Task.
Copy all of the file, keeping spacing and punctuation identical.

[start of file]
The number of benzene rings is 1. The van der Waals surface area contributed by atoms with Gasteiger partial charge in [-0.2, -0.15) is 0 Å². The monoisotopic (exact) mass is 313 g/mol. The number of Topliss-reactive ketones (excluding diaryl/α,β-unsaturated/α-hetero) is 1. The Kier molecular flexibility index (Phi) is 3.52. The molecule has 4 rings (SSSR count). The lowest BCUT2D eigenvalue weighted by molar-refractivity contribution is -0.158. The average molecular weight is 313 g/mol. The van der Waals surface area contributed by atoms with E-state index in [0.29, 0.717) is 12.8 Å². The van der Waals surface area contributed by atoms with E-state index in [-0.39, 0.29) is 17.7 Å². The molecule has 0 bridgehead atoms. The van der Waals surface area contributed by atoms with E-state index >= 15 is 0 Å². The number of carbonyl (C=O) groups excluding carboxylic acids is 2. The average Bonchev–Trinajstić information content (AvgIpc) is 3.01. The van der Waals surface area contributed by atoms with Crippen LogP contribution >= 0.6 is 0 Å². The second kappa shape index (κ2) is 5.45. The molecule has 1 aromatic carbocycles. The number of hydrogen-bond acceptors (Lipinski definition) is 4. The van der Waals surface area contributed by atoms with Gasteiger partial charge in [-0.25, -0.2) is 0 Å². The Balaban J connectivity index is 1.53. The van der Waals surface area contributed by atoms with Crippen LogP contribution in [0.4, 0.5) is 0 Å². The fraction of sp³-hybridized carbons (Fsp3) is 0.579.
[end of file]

The number of benzene rings is 1. The van der Waals surface area contributed by atoms with Gasteiger partial charge in [-0.2, -0.15) is 0 Å². The monoisotopic (exact) mass is 313 g/mol. The number of Topliss-reactive ketones (excluding diaryl/α,β-unsaturated/α-hetero) is 1. The Kier molecular flexibility index (Phi) is 3.52. The molecule has 4 rings (SSSR count). The lowest BCUT2D eigenvalue weighted by molar-refractivity contribution is -0.158. The average molecular weight is 313 g/mol. The van der Waals surface area contributed by atoms with E-state index in [0.29, 0.717) is 12.8 Å². The van der Waals surface area contributed by atoms with E-state index in [-0.39, 0.29) is 17.7 Å². The molecule has 0 bridgehead atoms. The van der Waals surface area contributed by atoms with E-state index >= 15 is 0 Å². The number of carbonyl (C=O) groups excluding carboxylic acids is 2. The average Bonchev–Trinajstić information content (AvgIpc) is 3.01. The van der Waals surface area contributed by atoms with Crippen LogP contribution >= 0.6 is 0 Å². The second kappa shape index (κ2) is 5.45. The molecule has 1 aromatic carbocycles. The number of hydrogen-bond acceptors (Lipinski definition) is 4. The van der Waals surface area contributed by atoms with Gasteiger partial charge in [-0.25, -0.2) is 0 Å². The Balaban J connectivity index is 1.53. The van der Waals surface area contributed by atoms with Crippen LogP contribution in [0.4, 0.5) is 0 Å². The fraction of sp³-hybridized carbons (Fsp3) is 0.579.